Revenue formula welcome but ‘sin’ tax on bottled water a real damper

In the past, Market Talk highlighted the need for the Commission of Revenue Allocation (CRA) to review the allocation formula in order to reward productivity. CRA determines revenue distribution to counties in Kenya.

The current distribution is based on a formula that considers population, poverty index, basic equal share, land area and fiscal responsibility.

We argued that the formula seems to be flawed due to several aspects that seem to punish productive counties compared to less productive ones. It seems they listened.

The new allocation formula that has been rejected by governors include a productivity factor that rewards counties own revenue generation.

This is in line with the saying that whatever you focus on grows. The county governors have asked for more time to consult and understand the new method, arguing that it punishes poor counties while rewarding the rich ones. But the water and juice excise tax is not well-thought-out.

At a glance the idea of taxing bottled water at S0 per litre sounds brilliant. Drinking bottled water is one of the trends we track to understand growing middle class.

Data shows that the year-on-year bottled water sales in Kenya have grown by nine per cent. In the 90s, it could only be found in hotels and very few homes. Today, most households in the middle and upper classes buy bottled water.

The consumption is driven by safety concerns over the commodity supplied by government-owned water companies. It also rides on wellness and health consciousness.

My problem with the water tax is that it may mean that the government wants to tax a good habit.

I normally consider excise duty to be a sin tax that should apply to products that can have a healthy warning like cigarettes it is harmful in a way like soft drinks or environmental friendly like used cars.

The only sinful thing about bottled water is that those using it are giving the government water a red card I have seen Nairobi Governor Evans Kidero drink tap water to demonstrate that it is safe.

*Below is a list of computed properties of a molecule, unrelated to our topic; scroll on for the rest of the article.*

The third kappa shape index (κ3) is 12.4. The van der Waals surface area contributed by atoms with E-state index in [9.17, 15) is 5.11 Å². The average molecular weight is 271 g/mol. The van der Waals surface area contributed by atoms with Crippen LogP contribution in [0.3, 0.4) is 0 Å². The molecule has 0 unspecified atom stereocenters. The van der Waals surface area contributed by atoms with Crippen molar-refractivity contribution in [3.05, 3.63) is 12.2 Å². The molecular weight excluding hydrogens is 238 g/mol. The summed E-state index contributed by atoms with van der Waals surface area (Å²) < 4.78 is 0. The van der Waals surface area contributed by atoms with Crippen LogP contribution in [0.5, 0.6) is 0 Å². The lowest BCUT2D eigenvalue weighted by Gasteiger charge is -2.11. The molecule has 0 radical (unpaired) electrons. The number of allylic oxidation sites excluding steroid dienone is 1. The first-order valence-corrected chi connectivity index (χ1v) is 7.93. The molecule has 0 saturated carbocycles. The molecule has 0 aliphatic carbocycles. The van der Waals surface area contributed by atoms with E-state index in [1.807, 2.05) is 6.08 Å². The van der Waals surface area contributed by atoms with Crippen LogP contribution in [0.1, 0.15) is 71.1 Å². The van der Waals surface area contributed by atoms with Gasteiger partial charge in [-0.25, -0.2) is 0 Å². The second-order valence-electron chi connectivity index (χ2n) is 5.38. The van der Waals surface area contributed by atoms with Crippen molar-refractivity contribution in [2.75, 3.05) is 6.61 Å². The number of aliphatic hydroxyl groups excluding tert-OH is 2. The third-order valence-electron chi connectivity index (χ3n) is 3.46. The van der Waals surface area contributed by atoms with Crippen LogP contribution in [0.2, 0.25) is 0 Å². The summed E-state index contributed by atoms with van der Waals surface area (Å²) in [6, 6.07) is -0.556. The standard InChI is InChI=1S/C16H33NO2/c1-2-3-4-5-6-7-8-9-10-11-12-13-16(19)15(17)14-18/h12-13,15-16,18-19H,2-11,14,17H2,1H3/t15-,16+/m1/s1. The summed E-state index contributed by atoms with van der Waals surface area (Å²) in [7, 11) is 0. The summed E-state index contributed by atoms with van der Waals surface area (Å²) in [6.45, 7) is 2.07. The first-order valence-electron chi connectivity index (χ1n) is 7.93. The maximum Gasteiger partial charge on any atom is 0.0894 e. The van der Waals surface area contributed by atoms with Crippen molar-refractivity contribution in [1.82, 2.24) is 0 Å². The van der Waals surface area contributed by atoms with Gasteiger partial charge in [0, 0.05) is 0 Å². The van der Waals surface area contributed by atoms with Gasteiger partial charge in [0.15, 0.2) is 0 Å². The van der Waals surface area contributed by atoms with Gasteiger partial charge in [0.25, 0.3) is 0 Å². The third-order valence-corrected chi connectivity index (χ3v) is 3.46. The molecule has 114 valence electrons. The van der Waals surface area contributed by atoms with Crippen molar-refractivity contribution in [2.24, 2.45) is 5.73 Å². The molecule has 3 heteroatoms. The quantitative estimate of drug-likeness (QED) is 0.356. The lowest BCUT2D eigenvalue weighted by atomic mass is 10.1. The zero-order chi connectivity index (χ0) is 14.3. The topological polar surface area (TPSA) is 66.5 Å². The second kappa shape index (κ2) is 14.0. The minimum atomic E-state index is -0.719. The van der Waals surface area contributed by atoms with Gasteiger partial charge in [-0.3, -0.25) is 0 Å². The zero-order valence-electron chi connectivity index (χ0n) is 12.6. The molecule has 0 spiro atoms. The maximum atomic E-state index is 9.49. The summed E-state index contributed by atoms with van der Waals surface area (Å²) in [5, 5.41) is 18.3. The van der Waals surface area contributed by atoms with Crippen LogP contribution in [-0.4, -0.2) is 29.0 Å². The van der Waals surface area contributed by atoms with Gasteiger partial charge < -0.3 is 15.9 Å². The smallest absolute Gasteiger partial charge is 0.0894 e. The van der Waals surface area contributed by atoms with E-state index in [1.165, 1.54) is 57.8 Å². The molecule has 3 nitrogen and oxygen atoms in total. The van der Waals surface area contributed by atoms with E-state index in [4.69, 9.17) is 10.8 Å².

The other problem is that the tax is technology specific, it targets bottlers of water. What about those who sell in sachets, tetra packs, and other technologies that may emerge?

Maybe the law has some definitions that address that loophole. Maybe the government will use more money to increase access to clean water.

If water is life as they say, we may not be very wrong to say that this is similar to taxing condoms then allocating the Ministry of Health a good budget to aertise safe sex.

Juice tax maybe applicable since it is related to soft drinks that are also excised, though the choice of juice is also not convincing. I guess the old phrase, anything sweet is either illegal, immoral or fattening applies to qualify juice for sin tax.

The recent trend for more natural juice that has seen many farmers contracted by juice-making companies may not have been in the minds of those who came up with the tax.

Some farmers may have contracts cancelled in a similar way sorghum farmers suffered when tax on Senator Keg was increased. The nutritional benefits of such juice maybe lost in less consumption.

There are so many sins that are not taxed maybe the taxman should become more creative in targeting real sins.

The other tax trend is that the taxman deregistered so many liquor licences and then increased liquor taxes.

The fewer compliant ones will cater for the missed target. On a good note, those who spend more in good whiskies and more expensive imported cars will pay the same tax as those who spend less.

This will probably encourage hard work or even corruption. Excise tax on cosmetics was also removed, which is certainly good news for the fairer sex.

The writer is the Marketing Director of SBO Research. E-mail: bngahu@sboresearch.co.ke, Twitter @bngahu

SOURCE: BUSINESS DAILY